2

This question already has an answer here:

In this article the title ends with the verb in the Te-Form. Why is this or what is intended here? I don't think I have seen a sentence end with the Te-form before

エアコンや扇風機を使う季節 火事に気をつけて

My Translation: Its the time of year to use air conditioning and electric fans. Be careful of fires.

marked as duplicate by Chocolate grammar Jul 5 '18 at 22:52

This question has been asked before and already has an answer. If those answers do not fully address your question, please ask a new question.

0

Your translation is spot on.

There is absolutely no problem ending a sentence with a verb in the te-form. It is done quite commonly. This is, of course, more direct than adding ください or ね to the ending, so in conversation it has the possibility of sounding pushy, but not necessarily in a broadcast, etc.. If you are addressing someone in a higher social position who you should show deference and politeness to, this type of directness should probably be avoided.

Polite and friendly--------------------Polite-------------------------Friendly----------------Direct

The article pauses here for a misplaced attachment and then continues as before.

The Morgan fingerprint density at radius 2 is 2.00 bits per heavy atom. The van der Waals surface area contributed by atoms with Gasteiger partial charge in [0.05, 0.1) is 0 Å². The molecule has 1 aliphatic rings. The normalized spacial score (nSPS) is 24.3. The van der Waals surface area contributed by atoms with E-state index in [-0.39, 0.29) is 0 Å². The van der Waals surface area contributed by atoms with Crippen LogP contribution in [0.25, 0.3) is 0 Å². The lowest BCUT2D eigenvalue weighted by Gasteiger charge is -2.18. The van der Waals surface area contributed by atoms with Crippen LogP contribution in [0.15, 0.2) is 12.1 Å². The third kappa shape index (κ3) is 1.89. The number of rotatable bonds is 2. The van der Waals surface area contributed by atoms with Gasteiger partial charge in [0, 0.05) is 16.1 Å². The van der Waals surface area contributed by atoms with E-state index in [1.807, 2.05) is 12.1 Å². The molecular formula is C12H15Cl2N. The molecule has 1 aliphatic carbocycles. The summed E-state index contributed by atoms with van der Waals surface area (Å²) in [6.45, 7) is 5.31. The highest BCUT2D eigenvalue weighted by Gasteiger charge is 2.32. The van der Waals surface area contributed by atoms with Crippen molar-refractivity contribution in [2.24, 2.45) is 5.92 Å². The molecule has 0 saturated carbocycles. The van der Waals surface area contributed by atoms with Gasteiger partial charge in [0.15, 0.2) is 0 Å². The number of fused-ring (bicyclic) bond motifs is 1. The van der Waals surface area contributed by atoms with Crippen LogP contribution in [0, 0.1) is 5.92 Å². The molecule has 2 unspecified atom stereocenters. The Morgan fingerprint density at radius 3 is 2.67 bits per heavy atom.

気をつけてくださいね ⇒ 気をつけてください ⇒ 気をつけてね ⇒ 気をつけて

  • Awesome! Thanks for the politeness flow chart too – Tylersansan Jul 5 '18 at 22:20
  • You're welcome. I forgot to mention that any of the examples can include the politeness modifier お as a prefix. – BJCUAI Jul 5 '18 at 22:25
0

気を付けて is a phrase that is so commonly used, that it rarely used in anything but the -て form of the verb. (It has listings in jisho.org and my pocket dictionary.)

I understand this to be more of a public service announcement than as an article title (though it does function as both). The feel is more of that of a friendly reminder, especially because they are talking about statistics for a portion of the article.

Not the answer you're looking for? Browse other questions tagged or ask your own question.